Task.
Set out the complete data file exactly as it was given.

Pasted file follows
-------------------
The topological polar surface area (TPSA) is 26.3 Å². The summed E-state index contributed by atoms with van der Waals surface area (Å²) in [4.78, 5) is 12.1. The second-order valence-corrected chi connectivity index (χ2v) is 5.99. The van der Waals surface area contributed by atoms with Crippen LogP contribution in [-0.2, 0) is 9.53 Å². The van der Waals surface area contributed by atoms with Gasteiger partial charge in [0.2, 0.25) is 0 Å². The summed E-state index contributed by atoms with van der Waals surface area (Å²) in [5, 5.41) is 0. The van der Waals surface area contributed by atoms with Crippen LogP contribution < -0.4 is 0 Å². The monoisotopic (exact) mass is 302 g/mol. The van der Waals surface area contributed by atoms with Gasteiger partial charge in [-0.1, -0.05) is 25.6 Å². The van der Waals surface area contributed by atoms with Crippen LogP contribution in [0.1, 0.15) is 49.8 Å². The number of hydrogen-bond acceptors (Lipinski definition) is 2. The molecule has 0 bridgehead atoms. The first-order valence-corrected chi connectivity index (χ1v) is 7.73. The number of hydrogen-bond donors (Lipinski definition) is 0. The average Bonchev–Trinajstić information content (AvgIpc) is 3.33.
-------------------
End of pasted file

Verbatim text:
The topological polar surface area (TPSA) is 26.3 Å². The summed E-state index contributed by atoms with van der Waals surface area (Å²) in [4.78, 5) is 12.1. The second-order valence-corrected chi connectivity index (χ2v) is 5.99. The van der Waals surface area contributed by atoms with Crippen LogP contribution in [-0.2, 0) is 9.53 Å². The van der Waals surface area contributed by atoms with Gasteiger partial charge in [0.2, 0.25) is 0 Å². The summed E-state index contributed by atoms with van der Waals surface area (Å²) in [5, 5.41) is 0. The van der Waals surface area contributed by atoms with Crippen LogP contribution < -0.4 is 0 Å². The monoisotopic (exact) mass is 302 g/mol. The van der Waals surface area contributed by atoms with Gasteiger partial charge in [-0.1, -0.05) is 25.6 Å². The van der Waals surface area contributed by atoms with Crippen LogP contribution in [0.1, 0.15) is 49.8 Å². The number of hydrogen-bond acceptors (Lipinski definition) is 2. The molecule has 0 bridgehead atoms. The first-order valence-corrected chi connectivity index (χ1v) is 7.73. The number of hydrogen-bond donors (Lipinski definition) is 0. The average Bonchev–Trinajstić information content (AvgIpc) is 3.33.